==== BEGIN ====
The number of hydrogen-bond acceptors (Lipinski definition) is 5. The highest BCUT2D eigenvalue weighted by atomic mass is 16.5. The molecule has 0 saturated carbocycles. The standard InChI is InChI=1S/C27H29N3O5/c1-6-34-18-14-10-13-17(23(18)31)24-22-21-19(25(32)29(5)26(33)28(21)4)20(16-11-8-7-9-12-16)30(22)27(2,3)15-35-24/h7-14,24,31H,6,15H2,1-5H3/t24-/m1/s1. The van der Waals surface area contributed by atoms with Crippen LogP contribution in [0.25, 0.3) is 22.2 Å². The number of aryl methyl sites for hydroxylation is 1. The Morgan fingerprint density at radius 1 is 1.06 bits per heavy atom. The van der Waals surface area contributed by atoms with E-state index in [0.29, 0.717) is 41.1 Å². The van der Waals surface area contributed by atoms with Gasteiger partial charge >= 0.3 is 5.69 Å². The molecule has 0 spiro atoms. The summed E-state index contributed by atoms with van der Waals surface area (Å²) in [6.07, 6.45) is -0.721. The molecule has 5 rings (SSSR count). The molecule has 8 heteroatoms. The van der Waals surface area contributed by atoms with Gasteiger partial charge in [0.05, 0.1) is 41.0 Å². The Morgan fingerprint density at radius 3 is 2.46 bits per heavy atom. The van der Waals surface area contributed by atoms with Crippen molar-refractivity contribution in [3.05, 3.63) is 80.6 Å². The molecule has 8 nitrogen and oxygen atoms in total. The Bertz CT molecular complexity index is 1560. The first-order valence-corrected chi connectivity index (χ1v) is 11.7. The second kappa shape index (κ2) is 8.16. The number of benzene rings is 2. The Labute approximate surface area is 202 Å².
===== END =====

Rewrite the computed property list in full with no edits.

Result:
The number of hydrogen-bond acceptors (Lipinski definition) is 5. The highest BCUT2D eigenvalue weighted by atomic mass is 16.5. The molecule has 0 saturated carbocycles. The standard InChI is InChI=1S/C27H29N3O5/c1-6-34-18-14-10-13-17(23(18)31)24-22-21-19(25(32)29(5)26(33)28(21)4)20(16-11-8-7-9-12-16)30(22)27(2,3)15-35-24/h7-14,24,31H,6,15H2,1-5H3/t24-/m1/s1. The van der Waals surface area contributed by atoms with Crippen LogP contribution in [0.25, 0.3) is 22.2 Å². The number of aryl methyl sites for hydroxylation is 1. The Morgan fingerprint density at radius 1 is 1.06 bits per heavy atom. The van der Waals surface area contributed by atoms with E-state index in [0.29, 0.717) is 41.1 Å². The van der Waals surface area contributed by atoms with Gasteiger partial charge >= 0.3 is 5.69 Å². The molecule has 0 spiro atoms. The summed E-state index contributed by atoms with van der Waals surface area (Å²) in [6.07, 6.45) is -0.721. The molecule has 5 rings (SSSR count). The molecule has 8 heteroatoms. The van der Waals surface area contributed by atoms with Gasteiger partial charge in [0.05, 0.1) is 41.0 Å². The Morgan fingerprint density at radius 3 is 2.46 bits per heavy atom. The van der Waals surface area contributed by atoms with Crippen molar-refractivity contribution in [3.05, 3.63) is 80.6 Å². The molecule has 8 nitrogen and oxygen atoms in total. The Bertz CT molecular complexity index is 1560. The first-order valence-corrected chi connectivity index (χ1v) is 11.7. The second kappa shape index (κ2) is 8.16. The number of benzene rings is 2. The Labute approximate surface area is 202 Å².